Jacksonville Jaguars: Vince Manuwai

David GarrardGary W. Green/Orlando Sentinel/MCT/Getty Images
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This is one of three nominations for the most memorable play in Jacksonville Jaguars history. On Monday we featured Morten Andersen’s missed field goal in the 1996 regular-season finale that sent the Jaguars to the playoffs. On Tuesday we featured Mark Brunell’s touchdown pass to Jimmy Smith to clinch the 1996 AFC divisional playoff game over the Broncos.

Score: Jaguars 31, Steelers 29
Date: Jan. 5, 2008 Site: Heinz Field

The Jaguars have won just one playoff game since their run to the 1999 AFC Championship Game, and it came thanks to a gutsy play call, a couple of good blocks and a holding penalty that wasn’t called.

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The Jaguars appeared headed for an easy victory over Pittsburgh in a 2007 AFC wild-card game after beginning the fourth quarter with an 18-point lead and the Steelers facing a fourth-and-12 at the Jacksonville 37-yard line. But Ben Roethlisberger and Santonio Holmes hooked up for a touchdown, and Pittsburgh’s comeback got jump-started.

The Steelers eventually took a 29-28 lead with a little more than six minutes to play. After the teams traded possessions, the Jaguars drove into Pittsburgh territory but faced a critical fourth-and-2 from the Steelers' 43 with 1:56 remaining.

Offensive coordinator Dirk Koetter didn’t choose a pass play or a run by Fred Taylor or Maurice Jones-Drew. He called a quarterback draw out of the shotgun formation, putting the season on David Garrard’s feet.

Four players threw key blocks: Center Brad Meester sealed linebacker James Farrior on the inside, left guard Vince Manuwai drove defensive end Brett Keisel backward, right tackle Maurice Williams took down nose tackle Casey Hampton and tight end Marcedes Lewis turned safety Troy Polamalu outside.

That opened a huge hole for Garrard, who put a move on safety Tyrone Carter and ran by him at the 30 before Carter finally ran him down at the Pittsburgh 11-yard line. That play set up Josh Scobee’s 25-yard field goal with 37 seconds remaining, and defensive end Bobby McCray sacked Roethlisberger and forced a fumble that defensive tackle Derek Landri recovered with 20 seconds to play to give the Jaguars a 31-29 victory.

Except it shouldn’t have happened.

Officials missed a pretty blatant hold by left tackle Khalif Barnes on linebacker James Harrison. Barnes got his feet crossed as Harrison went outside and then back inside and grabbed Harrison’s jersey by his shoulders. By the time Barnes let go, Garrard was already past the first-down marker.

Steelers players and fans were irate about the noncall. Their complaints were eventually validated when the NFL’s head of officiating admitted the following spring that the crew working that game missed the holding call.

There was obviously nothing the NFL could do about the outcome. That remains the last time the Steelers lost a playoff game at home.

Jaguars' best & worst: Round 3

April, 11, 2014
Apr 11
12:30
PM ET
JACKSONVILLE, Fla. -- The upcoming NFL draft will be the 20th in Jacksonville Jaguars history, not counting the expansion draft.

To commemorate that milestone, I’m looking back at each draft and giving you the best and worst selections in each round. Today is the third round and the first round will appear on Tuesday, April 15 -- appropriate since that’s the day taxes are due and first rounders make the most money.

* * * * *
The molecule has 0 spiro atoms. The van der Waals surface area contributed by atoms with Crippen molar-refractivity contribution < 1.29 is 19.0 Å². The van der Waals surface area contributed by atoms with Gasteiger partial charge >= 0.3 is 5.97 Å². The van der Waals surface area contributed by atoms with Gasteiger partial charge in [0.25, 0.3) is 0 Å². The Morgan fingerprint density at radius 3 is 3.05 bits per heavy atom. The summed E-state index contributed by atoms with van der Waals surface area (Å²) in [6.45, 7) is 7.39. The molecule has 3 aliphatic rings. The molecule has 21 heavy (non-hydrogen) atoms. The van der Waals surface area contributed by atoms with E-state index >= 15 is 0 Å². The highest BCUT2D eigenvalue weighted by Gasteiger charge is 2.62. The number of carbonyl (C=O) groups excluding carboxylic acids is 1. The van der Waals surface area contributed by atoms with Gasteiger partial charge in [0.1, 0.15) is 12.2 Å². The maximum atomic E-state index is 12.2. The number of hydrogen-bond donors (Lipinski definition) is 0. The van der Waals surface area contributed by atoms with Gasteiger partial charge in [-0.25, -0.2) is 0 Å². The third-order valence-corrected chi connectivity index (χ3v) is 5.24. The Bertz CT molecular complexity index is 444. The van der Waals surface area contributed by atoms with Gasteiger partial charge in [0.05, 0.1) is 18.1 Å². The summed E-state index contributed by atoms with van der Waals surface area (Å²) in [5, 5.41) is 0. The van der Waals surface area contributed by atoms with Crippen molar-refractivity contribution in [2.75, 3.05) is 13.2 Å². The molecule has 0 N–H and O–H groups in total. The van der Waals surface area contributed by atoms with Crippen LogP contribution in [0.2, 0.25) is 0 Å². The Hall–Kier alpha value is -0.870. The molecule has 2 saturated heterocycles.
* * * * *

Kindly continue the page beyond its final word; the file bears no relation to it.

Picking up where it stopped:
These rankings are based on what the player did with the Jaguars. If they failed to produce with the Jaguars but had success somewhere else -- whether they left as free agents, were cut and caught on somewhere else, or traded -- that’s a negative.

I’m expecting some disagreement, which is fine. Your feedback is welcomed (click the email link at the bottom), and I’m going to post some of the best comments (read: those without profanity) on April 16.

Here we go …

Round 3

Best pick

Picking the team’s best third-round pick wasn’t as clear cut as it was in Rounds 4 and 5. Several players had solid careers in the NFL and made an impact with the Jaguars, but none of them became big-time players.

Still, cornerback Aaron Beasley was pretty darn good. The Jaguars selected him with the 63rd overall pick in the 1996 draft and he went on to play nine years in the NFL, including six with the Jaguars. During his time he Jacksonville he intercepted 15 passes, forced seven fumbles, and had 7.5 sacks (including 5.0 in 2000). He started 71 of the 76 games in which he played.

Beasley also played two seasons with the New York Jets and one in Atlanta and finished his career with 24 interceptions and 10 forced fumbles.

Honorable mention

S Chris Hudson (1995) intercepted 11 passes and forced four fumbles in a six-year NFL career, the first four of which were in Jacksonville.

LB Akin Ayodele (2002) played nine years for the Jaguars and made 553 tackles, intercepted seven passes, forced nine fumbles, and recovered 10 fumbles.

G Vince Manuwai (2003) started 105 of the 111 games in which he played in his eight seasons with the Jaguars.

Worst pick

Guard Anthony Cesario was the 88th overall selection in 1999 but he never played a down in the NFL because of various injuries. He also spent some time with the Miami Dolphins. Cesario died of an apparent heart attack while guiding a hunting trip in Northwest Colorado at the age of 34.

Honorable mention

LB Eric Westmoreland (2001) played in 16 games and made five tackles in two seasons with the Jaguars.

LB Jorge Cordova (2004) totaled just six tackles in 17 games with Jacksonville and Tennessee.

DT D’Anthony Smith (2010) has just nine tackles in four seasons. He has played for the Jaguars, Seattle and Detroit.

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